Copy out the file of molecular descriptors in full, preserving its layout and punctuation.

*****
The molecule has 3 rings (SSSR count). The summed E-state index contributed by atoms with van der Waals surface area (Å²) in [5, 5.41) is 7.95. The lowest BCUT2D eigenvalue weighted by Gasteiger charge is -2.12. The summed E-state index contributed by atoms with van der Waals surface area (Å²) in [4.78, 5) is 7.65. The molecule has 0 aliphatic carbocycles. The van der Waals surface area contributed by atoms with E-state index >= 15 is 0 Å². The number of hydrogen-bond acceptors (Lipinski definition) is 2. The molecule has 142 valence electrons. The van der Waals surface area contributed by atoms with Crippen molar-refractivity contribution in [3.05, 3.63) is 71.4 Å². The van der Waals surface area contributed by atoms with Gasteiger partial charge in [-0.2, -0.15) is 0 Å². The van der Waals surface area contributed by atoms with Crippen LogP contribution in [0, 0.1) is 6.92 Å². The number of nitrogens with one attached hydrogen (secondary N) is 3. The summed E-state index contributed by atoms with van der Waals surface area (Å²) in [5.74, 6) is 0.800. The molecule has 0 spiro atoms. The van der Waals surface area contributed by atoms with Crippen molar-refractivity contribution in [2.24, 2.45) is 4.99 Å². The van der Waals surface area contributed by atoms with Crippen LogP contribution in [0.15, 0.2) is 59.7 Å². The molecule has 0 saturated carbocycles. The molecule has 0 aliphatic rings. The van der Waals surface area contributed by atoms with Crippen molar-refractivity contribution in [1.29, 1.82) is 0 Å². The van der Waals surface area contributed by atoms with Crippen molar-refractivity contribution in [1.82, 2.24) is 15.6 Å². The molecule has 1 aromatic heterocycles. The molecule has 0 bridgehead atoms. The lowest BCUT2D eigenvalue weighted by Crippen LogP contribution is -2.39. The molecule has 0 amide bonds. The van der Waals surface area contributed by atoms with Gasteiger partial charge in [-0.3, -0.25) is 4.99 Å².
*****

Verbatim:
The molecule has 3 rings (SSSR count). The summed E-state index contributed by atoms with van der Waals surface area (Å²) in [5, 5.41) is 7.95. The lowest BCUT2D eigenvalue weighted by Gasteiger charge is -2.12. The summed E-state index contributed by atoms with van der Waals surface area (Å²) in [4.78, 5) is 7.65. The molecule has 0 aliphatic carbocycles. The van der Waals surface area contributed by atoms with E-state index >= 15 is 0 Å². The number of hydrogen-bond acceptors (Lipinski definition) is 2. The molecule has 142 valence electrons. The van der Waals surface area contributed by atoms with Crippen molar-refractivity contribution in [3.05, 3.63) is 71.4 Å². The van der Waals surface area contributed by atoms with Gasteiger partial charge in [-0.2, -0.15) is 0 Å². The van der Waals surface area contributed by atoms with Crippen LogP contribution in [0, 0.1) is 6.92 Å². The number of nitrogens with one attached hydrogen (secondary N) is 3. The summed E-state index contributed by atoms with van der Waals surface area (Å²) in [5.74, 6) is 0.800. The molecule has 0 spiro atoms. The van der Waals surface area contributed by atoms with Crippen molar-refractivity contribution in [2.24, 2.45) is 4.99 Å². The van der Waals surface area contributed by atoms with Crippen LogP contribution in [0.15, 0.2) is 59.7 Å². The molecule has 0 saturated carbocycles. The molecule has 0 aliphatic rings. The van der Waals surface area contributed by atoms with Crippen molar-refractivity contribution in [1.29, 1.82) is 0 Å². The van der Waals surface area contributed by atoms with Crippen molar-refractivity contribution in [1.82, 2.24) is 15.6 Å². The molecule has 1 aromatic heterocycles. The molecule has 0 bridgehead atoms. The lowest BCUT2D eigenvalue weighted by Crippen LogP contribution is -2.39. The molecule has 0 amide bonds. The van der Waals surface area contributed by atoms with Gasteiger partial charge in [-0.3, -0.25) is 4.99 Å².